I freely admit that although I’m a very organized person, I’m not necessarily a neat one. As my creative juices get going I sometimes rush through projects to get to the end result. Or I take so long in the designing portion (which I find more fun), the actual “doing” portion is less intriguing so I don’t pay as much attention to it. I say all that to explain why I very much needed to clean my heat press recently. A clean heat press is essential for clean projects.
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The mess I started with
I love playing with textile foil, particularly the distressed technique I shared in this post. I was using it recently on a t-shirt and, in my hurry to get it done in time for the movie premier I was going to wear it to, I accidentally had a piece upside down when I went to press it. Yes, it absolutely DOES make a difference. And for some reason right at that time I forgot to cover my project with either my teflon sheet or parchment paper when I pressed. So, I ended up with foil on the top platen of my heat press. See all the pretty shiny silver???
I figured it would at some point get onto another project I was doing and make a mess. So, it needed to come off. But how? I knew it was important to be gentle so I didn’t ruin the teflon coating.
What to use?
First, I tried just plain soap and water without turning the power on. No luck. I turned it on and gradually moved the temperature up. Still no luck. That was all the time I had that day, so I left the mess to deal with later.
In the meantime, I went to teach at the All Things Silhouette Conference. I was chatting with Jared Barbosa of Heat Press Nation and realized I should ask him what I should do. He kindly shared some tips with me and sent me a product called Ez-Off.
Jared gave me this product to try for free but I did not receive any other compensation. I’m showing you the process step by step with my first use of the product.
Jared gave me these directions:
You’ll want to let your press heat up to about 200°F degrees. Then squirt a decent amount onto a clean rag or microfiber cloth. Work the EZ-OFF into the heating element and start cleaning it a small section at a time. Continue until all the foreign material has been cleaned off. Once it’s all removed, you can get a damp rag and give one final pass on the heating element to make sure there’s no cleaning solution left on the surface. This will get hot, so be sure to use some work gloves and multiple rags if necessary.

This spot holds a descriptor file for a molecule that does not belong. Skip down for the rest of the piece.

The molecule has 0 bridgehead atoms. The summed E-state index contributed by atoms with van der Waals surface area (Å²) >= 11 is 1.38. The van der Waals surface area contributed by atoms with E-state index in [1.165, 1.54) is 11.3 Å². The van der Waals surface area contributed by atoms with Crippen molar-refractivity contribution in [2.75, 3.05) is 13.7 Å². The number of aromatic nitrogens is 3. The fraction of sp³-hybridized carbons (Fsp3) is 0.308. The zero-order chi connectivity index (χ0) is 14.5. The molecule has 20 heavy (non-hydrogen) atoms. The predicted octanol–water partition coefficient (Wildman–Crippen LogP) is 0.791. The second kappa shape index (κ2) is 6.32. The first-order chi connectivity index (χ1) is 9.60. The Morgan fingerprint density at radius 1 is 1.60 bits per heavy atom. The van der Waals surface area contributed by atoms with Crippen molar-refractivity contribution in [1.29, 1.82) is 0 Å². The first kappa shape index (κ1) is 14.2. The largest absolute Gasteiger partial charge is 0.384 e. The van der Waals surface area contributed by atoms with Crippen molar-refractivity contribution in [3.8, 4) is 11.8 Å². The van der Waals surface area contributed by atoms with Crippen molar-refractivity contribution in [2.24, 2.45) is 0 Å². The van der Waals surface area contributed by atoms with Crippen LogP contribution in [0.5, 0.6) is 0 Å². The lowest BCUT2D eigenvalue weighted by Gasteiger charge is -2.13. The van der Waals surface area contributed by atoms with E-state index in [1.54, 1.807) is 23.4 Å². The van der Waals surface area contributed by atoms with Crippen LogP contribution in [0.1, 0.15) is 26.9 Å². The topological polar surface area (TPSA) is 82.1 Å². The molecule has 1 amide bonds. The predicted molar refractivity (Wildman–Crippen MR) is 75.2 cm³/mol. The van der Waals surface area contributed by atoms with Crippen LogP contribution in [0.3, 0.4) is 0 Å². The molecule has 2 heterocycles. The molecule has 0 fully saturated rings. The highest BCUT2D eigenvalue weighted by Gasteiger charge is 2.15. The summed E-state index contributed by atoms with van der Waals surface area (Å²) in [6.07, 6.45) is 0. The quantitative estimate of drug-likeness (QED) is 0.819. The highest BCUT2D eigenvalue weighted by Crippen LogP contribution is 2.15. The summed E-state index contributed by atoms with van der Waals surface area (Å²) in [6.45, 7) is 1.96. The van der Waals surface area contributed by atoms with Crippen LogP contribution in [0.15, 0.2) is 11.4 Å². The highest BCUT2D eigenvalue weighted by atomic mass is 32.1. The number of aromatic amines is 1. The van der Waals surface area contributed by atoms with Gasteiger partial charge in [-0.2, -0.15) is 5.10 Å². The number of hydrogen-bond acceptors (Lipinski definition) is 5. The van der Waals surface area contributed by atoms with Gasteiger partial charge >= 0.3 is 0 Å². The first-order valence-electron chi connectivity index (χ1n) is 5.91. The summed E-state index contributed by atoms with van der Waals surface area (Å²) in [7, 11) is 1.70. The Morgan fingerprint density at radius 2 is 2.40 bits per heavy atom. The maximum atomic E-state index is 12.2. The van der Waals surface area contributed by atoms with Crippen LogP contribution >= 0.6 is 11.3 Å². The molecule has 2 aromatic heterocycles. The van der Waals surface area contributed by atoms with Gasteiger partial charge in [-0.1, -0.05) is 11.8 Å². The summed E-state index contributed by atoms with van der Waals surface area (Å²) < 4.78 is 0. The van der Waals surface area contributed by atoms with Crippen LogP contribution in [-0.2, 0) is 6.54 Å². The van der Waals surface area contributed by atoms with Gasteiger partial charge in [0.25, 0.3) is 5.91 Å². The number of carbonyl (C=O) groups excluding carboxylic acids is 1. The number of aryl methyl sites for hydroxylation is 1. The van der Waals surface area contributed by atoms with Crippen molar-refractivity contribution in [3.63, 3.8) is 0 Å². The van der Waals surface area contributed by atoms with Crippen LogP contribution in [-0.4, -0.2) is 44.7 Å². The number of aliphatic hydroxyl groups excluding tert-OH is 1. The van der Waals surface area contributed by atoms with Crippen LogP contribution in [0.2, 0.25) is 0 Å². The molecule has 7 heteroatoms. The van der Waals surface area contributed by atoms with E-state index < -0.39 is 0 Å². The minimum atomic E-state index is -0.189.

As a precaution, I would also suggest using it in a well ventilated area.
Here we go. I heated my heat press to 200° as instructed. You need to protect your hands from the heat, so I used an old oven mitt. I tossed it afterward, as I didn’t want it to come into contact with food any longer. You could also use work gloves.
While the product seemed to remove some scorch marks, I didn’t see much foil coming off.
I turned the heat up to 225°. I began to see it working. It takes a really good amount of elbow grease. You can see the upper left is getting cleaner.
And you can see on my rag some of what was coming off:
I experimented with higher temperatures, but it didn’t seem to make a difference and the product starting emitting smoke from the press. So, I went back down to 225°. I also realized pretty quickly the glob I showed in the photo above was not nearly generous enough.
My clean heat press
I kept going over and over it until all the gunk was off.
WOW! That’s a HUGE difference!
I then rubbed the whole press down with a clean, damp cloth. I did that both while it was hot and after it had cooled down. Then I did a few tests on a scrap tshirt I keep around, just to make sure there was nothing left on the platen.
I was worried at first, but after testing with different temperatures and keeping after it I got my press squeaky clean. You have to be generous with how much you squeeze onto the rag. I used most of the tube, but at around $10 it’s much cheaper than a new heat press.
It took a pretty good amount of time, because I had a big mess on mine. I’ve also discovered the hard way that if you press textile foil upside down, the plastic coating is what gets into the fabric and it’s REALLY hard to get off, even with an HTV remover. So plain HTV may be easier to remove from your press. The key is just to keep at it, even if it doesn’t seem to be working — it takes longer than you might think.
I’m very pleased with this product and my nice clean heat press.
What else could I use it for?
I wondered if I could also use the product to clean my pressing pillows. Several years ago I made quite a few custom football jerseys when my son was playing college ball. Because the jerseys have ventilation holes in the fabric, the HTV adhesive went through the holes onto the pressing pillows.
I had already tried unsuccessfully to remove it with an HTV remover product. I pressed the pillows for a few seconds to soften the adhesive. It did get better, but again takes elbow grease and repetition.
Likewise, my teflon sheet I use on my heat press was getting messy. That was very easy to clean with the EZ-Off.
You can also use it on your home iron. I did have another friend tell me that she uses an iron cleaner from the fabric store on her heat press. Just make sure it’s one that’s compatible with a teflon coating.